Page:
Canyonlands Adventures

Alright, alright – I promised to make an attempt at updating on some of the things I’ve been up to since returning to Canyonlands, so here goes my best abbreviated attempt.

One day after I pulled on to the Island, A and I decided to take a little road trip (in his car of course, because mine was still packed tight with all my material belongings). Capitol Reef National Park was our destination – a large but largely overlooked member of the park system situated near Torrey, Utah – about three hours from us. We found ourselves feeling lazy on the morning of the departure, which delayed the trip a bit and placed us at the park around 3pm. Still with lots of daylight left to go we immediately claimed a campsite and set out to adventure.

The main event at Capitol Reef seems to be what was billed as a 2-hour scenic driving tour, though I don’t believe it took as that long. It was beautiful, but after a combined 5 hours in the car A and I were itching for some movement. So we set out for a sunset hike on Cohab Canyon trail. Because I’m limited in time I’ll simply leave the description of the hike to this: AWESOME. I’d highly recommend it to anyone visiting Capitol Reef. Unfortunately, my computer is acting up and for one reason or another is not letting me upload photos or video to this site. But you can see a video of our view at the top of Cohab Canyon here.

The next morning we arose early and set off on the only hiking ‘route’ listed on our park map. A route is different from a trail in that it’s not maintained, it’s basically a general direction. The advantage to hiking routes is that most tourists shy away from them, and so you often find yourself uninterrupted. The disadvantage is without any maintenance or monitoring, there’s a bit of a question mark as far as what lies ahead of you. The ranger we spoke with at the VC had recommended to us another, actual trail that lead to some neat rock formations, but Austin had spotted pictures of Sulphur Creek in one of the exhibits and there was no turning back. So off we went, following the creek from behind the visitor center.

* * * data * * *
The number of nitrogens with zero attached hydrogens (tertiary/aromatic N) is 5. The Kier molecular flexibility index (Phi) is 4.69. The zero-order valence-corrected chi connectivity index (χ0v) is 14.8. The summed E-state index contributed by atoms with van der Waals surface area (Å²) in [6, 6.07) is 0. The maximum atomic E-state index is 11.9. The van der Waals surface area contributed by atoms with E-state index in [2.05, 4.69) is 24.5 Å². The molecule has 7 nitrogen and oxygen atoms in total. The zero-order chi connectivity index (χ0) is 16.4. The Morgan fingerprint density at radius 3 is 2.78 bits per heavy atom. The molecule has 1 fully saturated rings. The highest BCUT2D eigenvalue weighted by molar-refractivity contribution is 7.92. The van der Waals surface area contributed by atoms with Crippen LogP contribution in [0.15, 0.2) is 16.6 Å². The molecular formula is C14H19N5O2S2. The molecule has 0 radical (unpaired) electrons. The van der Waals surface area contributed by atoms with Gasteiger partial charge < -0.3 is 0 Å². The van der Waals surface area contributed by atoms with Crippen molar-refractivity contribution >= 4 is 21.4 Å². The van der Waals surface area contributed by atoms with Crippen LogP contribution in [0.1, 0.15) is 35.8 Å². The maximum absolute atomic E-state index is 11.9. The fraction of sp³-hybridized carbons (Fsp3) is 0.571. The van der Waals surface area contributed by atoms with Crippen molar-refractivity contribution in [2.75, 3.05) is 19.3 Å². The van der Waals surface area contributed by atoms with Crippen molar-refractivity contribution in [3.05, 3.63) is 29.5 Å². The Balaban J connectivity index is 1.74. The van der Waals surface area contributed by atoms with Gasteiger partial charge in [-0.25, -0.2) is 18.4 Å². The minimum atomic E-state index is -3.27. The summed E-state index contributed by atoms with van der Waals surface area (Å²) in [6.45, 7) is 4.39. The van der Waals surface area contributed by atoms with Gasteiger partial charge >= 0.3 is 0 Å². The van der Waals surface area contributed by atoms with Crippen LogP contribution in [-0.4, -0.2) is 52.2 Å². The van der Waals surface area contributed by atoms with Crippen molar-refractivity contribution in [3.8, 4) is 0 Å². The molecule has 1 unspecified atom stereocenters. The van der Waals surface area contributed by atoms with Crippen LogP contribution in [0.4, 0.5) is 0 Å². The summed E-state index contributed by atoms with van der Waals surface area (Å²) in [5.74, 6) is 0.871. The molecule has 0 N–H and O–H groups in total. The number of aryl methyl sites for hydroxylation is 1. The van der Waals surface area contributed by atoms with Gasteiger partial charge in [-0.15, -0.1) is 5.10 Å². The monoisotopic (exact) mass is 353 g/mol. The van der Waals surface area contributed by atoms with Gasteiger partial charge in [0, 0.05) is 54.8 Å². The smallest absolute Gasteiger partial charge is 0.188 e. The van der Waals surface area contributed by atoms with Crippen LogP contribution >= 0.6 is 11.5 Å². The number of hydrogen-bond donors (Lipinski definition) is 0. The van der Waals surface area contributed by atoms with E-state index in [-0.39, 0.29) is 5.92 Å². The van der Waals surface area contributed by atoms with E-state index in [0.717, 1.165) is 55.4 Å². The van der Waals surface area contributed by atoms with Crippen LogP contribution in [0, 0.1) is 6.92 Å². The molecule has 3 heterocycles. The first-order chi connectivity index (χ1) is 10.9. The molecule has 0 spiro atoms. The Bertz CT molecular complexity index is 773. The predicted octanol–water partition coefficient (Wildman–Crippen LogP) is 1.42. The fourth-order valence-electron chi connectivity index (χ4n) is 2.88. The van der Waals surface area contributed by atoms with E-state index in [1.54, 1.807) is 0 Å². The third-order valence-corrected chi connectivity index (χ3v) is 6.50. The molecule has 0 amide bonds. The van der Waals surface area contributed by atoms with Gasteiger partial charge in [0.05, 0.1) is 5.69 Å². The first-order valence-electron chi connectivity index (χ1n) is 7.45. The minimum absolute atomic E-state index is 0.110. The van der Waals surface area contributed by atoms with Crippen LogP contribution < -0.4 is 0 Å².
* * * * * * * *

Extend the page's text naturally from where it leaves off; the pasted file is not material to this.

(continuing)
Technically, that’s what the route did – ‘follow the creek.’ But saying it like that makes it sound so much simpler than it was. Following the creek consisted of not just walking next to the water, but often in the water ankle to thigh deep, as well as on narrow ledges above the creek, and climbing generally anything in the way – including, but not limited to, waterfalls. In other words, it was really freaking fun! And I’m so aggravated with the slow speed of my internet connection and the fact that I cannot post any photos here! Austin has posted quite a few on facebook that you should be able to view on my page, though to be honest I’m not sure what his privacy settings are, so I can’t promise those of you who are not his ‘friends’ will be able to view them. But it may be worth a try.

Anyways, that trip was beautiful and wonderful and so perfect. Oh! And I almost forgot the best part! Before Capitol Reef became a National Park it was a Mormon settlement, so in addition to the spectacular scenery there are many historic structures of interest. One of the things the Mormons did in the reef was keep fruit orchards of all kinds. And these days the National Park Service maintains those orchards and you can go in and eat as much as you want! For free! Okay, so it’s only free if you eat it on the spot, but it’s still not pricey to take anything home with you and picking fruit straight from the tree is super fun. To add to this awesomeness, you can visit a historic farmhouse where they sell fresh-baked pies using fruit from the orchards. So me being me, our trip could not be completed without picking one of those babies up. The delicious blackberry pie A chose is amazingly still sitting in our refrigerator, though there is only one piece left.

So, on to other adventures…

A and I made a day trip down to a popular arch outside Moab called Corona Arch. It’s one of the biggest in the area and rumor has it someone once flew a plane through it. Next to Corona is another beautiful arch called Bowtie Arch. Afterwards we went to the Peace Tree and got smoothies. If you are ever in Moab go to the Peace Tree and get a smoothie. They are the best ever. They have one with peanut butter in it. It inspires me. Photos of this particular adventure can be found on facebook in my ‘Back to the Canyonlands’ album, along with photos from the Cohab Canyon hike in Capitol Reef.

The other night myself and all but one of the ladies up here at ISKY made a moonlit hike out to Murphy Point. We were disappointed at the start as there was a lot of cloud cover and we were counting on a full moon to light up the canyons, but not long after we reached the point and made ourselves comfy on the cool sandstone did the moon emerge, slowly but surely, until even the Colorado River could be seen sparkling below. We sang (yes, sang. If you ever experienced the absolute silence of a Canyonlands night you’d sing too), laughed, and talked about the things girls like to talk about. Then we hiked back and found the boys around a bonfire in housing. It was one of those wonderful ISKY nights with adventure and fire and beer and s’mores and beautiful people. I went to bed in a fog of moonlit joy.

And then yesterday three of us girls went down to Arches, our sister park, to go on a tour of the Fiery Furnace given by Ranger Kathryn, my summer roommate last year on the Island. It was so good to be reunited with my old roommate and dear friend, and see her where she is at her best. Her program was enchanting, and we had a blast.

Oh as excited as I am for Spain, I am going to miss this magical, magical place.

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